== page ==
New Year’s Concert 2010

Our rating 
5.0 out of 5 star rating 5.0

COMPOSERS: Eduard Strauss,Johann Strauss I & II,Josef Strauss,Lumbye,Nicolai,Offenbach
LABELS: Decca
WORKS: Music by Lumbye, Nicolai, Offenbach, Eduard Strauss, Josef Strauss, Johann Strauss I & II
PERFORMER: Vienna PO/Georges Prêtre; Vienna State Opera Ballet/Michael Beyer
CATALOGUE NO: 074 3376 (NTSC system; LPCM stereo; 16:9 picture format)

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Veteran French conductor Georges Prêtre wasn’t an obvious choice when he first conducted the Vienna Philharmonic’s New Year concert two years ago, aged 83. He does, however, bring distinctive qualities to this very familiar repertoire. 
 
Prêtre is, for instance, more liable to use wide variations of tempo within a piece than the metrically straighter Carlos Kleiber and Clemens Krauss (two great interpreters of Viennese dance music) used to, and this is immediately evident in the opening Fledermaus Overture. Dynamics are delicately calibrated, so that the aviary of bird-imitating ‘instruments’ in Im Krapfenwald’l chirp playfully against the accompanying orchestra, while the rapid polka Stürmisch in Lieb’ und Tanz has a Gallic lightness of texture which enhances its swirlingly kinetic impact.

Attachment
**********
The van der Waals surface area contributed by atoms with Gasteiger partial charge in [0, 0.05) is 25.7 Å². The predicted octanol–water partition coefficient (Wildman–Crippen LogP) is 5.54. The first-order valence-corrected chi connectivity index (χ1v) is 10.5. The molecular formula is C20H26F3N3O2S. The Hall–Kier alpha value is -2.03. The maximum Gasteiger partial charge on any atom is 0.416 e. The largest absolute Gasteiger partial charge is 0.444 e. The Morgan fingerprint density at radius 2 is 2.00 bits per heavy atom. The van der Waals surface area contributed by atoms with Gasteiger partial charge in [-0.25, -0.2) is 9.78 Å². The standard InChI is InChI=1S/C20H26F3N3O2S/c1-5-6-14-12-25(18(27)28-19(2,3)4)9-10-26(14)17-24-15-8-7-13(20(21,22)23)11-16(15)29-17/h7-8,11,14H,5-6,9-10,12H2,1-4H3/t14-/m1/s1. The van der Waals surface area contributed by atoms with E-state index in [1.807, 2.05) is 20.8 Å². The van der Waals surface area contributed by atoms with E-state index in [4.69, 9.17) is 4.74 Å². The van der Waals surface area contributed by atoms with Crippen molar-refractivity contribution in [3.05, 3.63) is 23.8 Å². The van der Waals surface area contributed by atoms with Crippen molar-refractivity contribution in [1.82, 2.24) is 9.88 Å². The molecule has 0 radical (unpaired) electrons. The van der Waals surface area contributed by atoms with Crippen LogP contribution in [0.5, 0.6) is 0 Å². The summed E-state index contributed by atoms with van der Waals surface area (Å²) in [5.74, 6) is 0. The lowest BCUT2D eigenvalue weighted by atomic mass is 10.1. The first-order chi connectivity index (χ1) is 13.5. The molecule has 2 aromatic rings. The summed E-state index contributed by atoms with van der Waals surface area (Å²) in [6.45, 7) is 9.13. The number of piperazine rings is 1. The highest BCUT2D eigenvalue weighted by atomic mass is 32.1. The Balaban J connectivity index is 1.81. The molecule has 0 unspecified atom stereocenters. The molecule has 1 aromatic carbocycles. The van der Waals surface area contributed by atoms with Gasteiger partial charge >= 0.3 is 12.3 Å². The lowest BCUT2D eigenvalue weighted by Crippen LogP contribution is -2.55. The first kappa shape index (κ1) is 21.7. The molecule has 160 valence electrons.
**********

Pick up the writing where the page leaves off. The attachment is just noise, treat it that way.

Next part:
For much of the time Prêtre uses minimal gestures, and I daresay an orchestra less totally immersed in the idiom might have difficulty discerning his intentions. The Vienna Philharmonic is, however, famously peerless in Strauss family music, and in the end it’s their inimitable combination of grace, incisiveness and intuitive rhythmicality that leaves the truly abiding impression. Delightfully sprightly wind playing in Perpetuum mobile, the dashing joie de vivre of Der Carneval in Paris, the magically nostalgic violins in Blue Danube – the list of special moments is truly a long one. Sound is excellent, particularly in 5.1 surround format, which is preferable to the standard CD issue of this event.
 
There’s half an hour or so of bonus material, including complete versions of the two specially filmed dance sequences interpolated in the telecast (the choreography is stultifyingly traditional), and a short ‘behind the scenes’ feature of minimal interest. That’s probably the only area in which those who package this venerable annual institution for video could do better next time. Terry Blain